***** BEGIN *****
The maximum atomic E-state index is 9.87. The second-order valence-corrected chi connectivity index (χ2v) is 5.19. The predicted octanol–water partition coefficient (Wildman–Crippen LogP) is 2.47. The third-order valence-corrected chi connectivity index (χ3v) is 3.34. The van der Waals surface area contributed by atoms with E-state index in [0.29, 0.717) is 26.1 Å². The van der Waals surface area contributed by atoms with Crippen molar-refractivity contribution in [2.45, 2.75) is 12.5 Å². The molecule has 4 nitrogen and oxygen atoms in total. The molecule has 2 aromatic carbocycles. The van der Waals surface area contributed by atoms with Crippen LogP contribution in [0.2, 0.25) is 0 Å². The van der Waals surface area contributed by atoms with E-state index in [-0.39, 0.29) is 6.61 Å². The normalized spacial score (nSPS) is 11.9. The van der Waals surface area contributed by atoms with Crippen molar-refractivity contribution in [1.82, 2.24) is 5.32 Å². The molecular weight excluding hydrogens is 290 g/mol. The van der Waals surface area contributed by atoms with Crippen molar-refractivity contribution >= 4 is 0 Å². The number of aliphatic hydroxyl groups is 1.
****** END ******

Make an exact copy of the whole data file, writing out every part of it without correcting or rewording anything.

The maximum atomic E-state index is 9.87. The second-order valence-corrected chi connectivity index (χ2v) is 5.19. The predicted octanol–water partition coefficient (Wildman–Crippen LogP) is 2.47. The third-order valence-corrected chi connectivity index (χ3v) is 3.34. The van der Waals surface area contributed by atoms with E-state index in [0.29, 0.717) is 26.1 Å². The van der Waals surface area contributed by atoms with Crippen molar-refractivity contribution in [2.45, 2.75) is 12.5 Å². The molecule has 4 nitrogen and oxygen atoms in total. The molecule has 2 aromatic carbocycles. The van der Waals surface area contributed by atoms with Crippen LogP contribution in [0.2, 0.25) is 0 Å². The van der Waals surface area contributed by atoms with E-state index in [-0.39, 0.29) is 6.61 Å². The normalized spacial score (nSPS) is 11.9. The van der Waals surface area contributed by atoms with Crippen molar-refractivity contribution in [1.82, 2.24) is 5.32 Å². The molecular weight excluding hydrogens is 290 g/mol. The van der Waals surface area contributed by atoms with Crippen molar-refractivity contribution >= 4 is 0 Å². The number of aliphatic hydroxyl groups is 1.